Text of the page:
Hi everyone, another Tuesday and another book review for you … this one is another book I picked up after seeing it recommended on someone’s blog last year. At some point, I did start making notes on which book I saw where, lol, but we’re not there yet! Ahem, … okay, so onto my review >>>
About the Book:
Margot and Myron Spielman move to a new town, looking for a fresh start and an escape from the long shadow of their past. But soon after they buy Rawlingswood, a foreclosed mansion rumored to be haunted, they realize they’re in for more of the same…or worse.
After a renovation fraught with injuries and setbacks, the Spielmans move in to the century-old house, and their problems quickly escalate. The home’s beautiful facade begins to crumble around them when their teenage son uncovers disturbing details of Rawlingswood’s history—a history of murder, betrayal, and financial ruin. The Spielmans’ own shameful secrets and lies become harder to hide as someone or something inside the house watches their every move.
As tensions build between the family members, the home’s dark history threatens to repeat itself. Margot and Myron must confront their own ghosts and Rawlingswood’s buried past before the house becomes their undoing.
The supernatural element to this book caught my attention right off, and the story within its pages did not disappoint. The narrative pulled me in from page one and didn’t let me go until I’d finished the final page. D M Pulley makes for the fifth on my list of ‘top authors’ for this year, and I will be checking out her other books.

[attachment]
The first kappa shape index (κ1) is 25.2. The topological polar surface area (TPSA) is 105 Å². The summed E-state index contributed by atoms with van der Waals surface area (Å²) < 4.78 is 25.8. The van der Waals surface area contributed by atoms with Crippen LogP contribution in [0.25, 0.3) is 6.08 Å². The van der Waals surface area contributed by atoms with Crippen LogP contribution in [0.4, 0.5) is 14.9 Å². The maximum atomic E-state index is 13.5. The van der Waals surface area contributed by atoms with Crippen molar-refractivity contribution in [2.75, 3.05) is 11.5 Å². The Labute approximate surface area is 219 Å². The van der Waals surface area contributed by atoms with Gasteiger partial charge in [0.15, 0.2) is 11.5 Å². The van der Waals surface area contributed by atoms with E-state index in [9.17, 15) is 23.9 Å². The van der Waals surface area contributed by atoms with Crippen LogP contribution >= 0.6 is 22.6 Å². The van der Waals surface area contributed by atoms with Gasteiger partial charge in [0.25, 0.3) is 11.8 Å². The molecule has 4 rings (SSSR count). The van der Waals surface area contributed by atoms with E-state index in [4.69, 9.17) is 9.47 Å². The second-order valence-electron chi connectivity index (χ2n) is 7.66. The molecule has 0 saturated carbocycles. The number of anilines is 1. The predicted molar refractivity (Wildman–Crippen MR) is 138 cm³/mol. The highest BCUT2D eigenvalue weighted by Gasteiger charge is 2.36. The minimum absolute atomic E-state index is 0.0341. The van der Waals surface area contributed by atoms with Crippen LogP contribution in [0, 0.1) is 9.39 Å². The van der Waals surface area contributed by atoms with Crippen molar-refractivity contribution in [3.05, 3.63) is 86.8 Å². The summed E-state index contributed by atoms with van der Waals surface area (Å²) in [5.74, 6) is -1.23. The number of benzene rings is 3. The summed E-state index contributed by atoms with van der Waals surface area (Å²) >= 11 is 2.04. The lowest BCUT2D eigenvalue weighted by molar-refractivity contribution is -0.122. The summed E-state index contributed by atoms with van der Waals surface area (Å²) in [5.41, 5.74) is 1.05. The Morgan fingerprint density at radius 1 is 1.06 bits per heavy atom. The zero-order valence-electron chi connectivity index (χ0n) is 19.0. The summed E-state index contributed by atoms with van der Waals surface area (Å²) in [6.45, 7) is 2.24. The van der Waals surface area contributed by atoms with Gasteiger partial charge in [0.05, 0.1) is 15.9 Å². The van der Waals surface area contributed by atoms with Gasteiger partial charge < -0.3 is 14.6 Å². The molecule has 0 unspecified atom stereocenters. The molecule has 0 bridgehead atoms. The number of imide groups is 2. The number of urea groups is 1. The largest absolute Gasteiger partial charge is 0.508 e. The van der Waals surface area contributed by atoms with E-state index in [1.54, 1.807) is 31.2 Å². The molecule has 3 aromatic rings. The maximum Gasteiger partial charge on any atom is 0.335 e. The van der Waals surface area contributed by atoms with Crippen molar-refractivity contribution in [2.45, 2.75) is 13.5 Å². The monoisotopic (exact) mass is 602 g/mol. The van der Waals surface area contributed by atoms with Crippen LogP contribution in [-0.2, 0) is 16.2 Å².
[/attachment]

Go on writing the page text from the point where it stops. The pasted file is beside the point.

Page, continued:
Apart from an overuse of exclamation marks in some passages and a lack of hyphenation to join words that need joining, the writing is well edited and error free. The characterisations and world building are done excellently, and I connected with each and every one. The timeline shifts around, but new chapters mark the shifts, and it is clear where you are at each point. I adored the historical elements scattered throughout this tale.
While the author writes from third-person omniscient, which reads as head-hopping, she has written it so well that the shifts of point of view flow well from one to the other, and as I read, I knew whose head (POV) I was reading from. The only other author I’ve seen do head-hopping this well is Stephen King.
The ending tied up all of the loose ends and rounded up the story nicely. An author note at the end gave some interesting insights about the history of the area and the inspiration for this tale.
My only regret is that I didn’t have the time to read this in one sitting and had to let it go for hours at a time. If you like a spooky, chilling read that will have you turning the lights on in the house, then this is the book for you. Brilliantly written. It gets a resounding five stars from me.
NOTE ON RATINGS: I consider a 3-star rating a positive review. Picky about which books I give 5 stars to, I reserve this highest rating for the stories I find stunning and which moved me.
5 STARS: IT WAS AMAZING! I COULD NOT PUT IT DOWN! — Highly Recommended.
4 STARS: I WOULD PULL AN ALL-NIGHTER — Go read this book.
3 STARS: IT WAS GOOD! — An okay read. Didn’t love it. Didn’t hate it.
2 STARS: I MAY HAVE LIKED A FEW THINGS —Lacking in some areas: writing, characterisation, and/or problematic plot lines.
1 STAR: NOT MY CUP OF TEA —Lots of issues with this book.
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©Harmony Kent 2020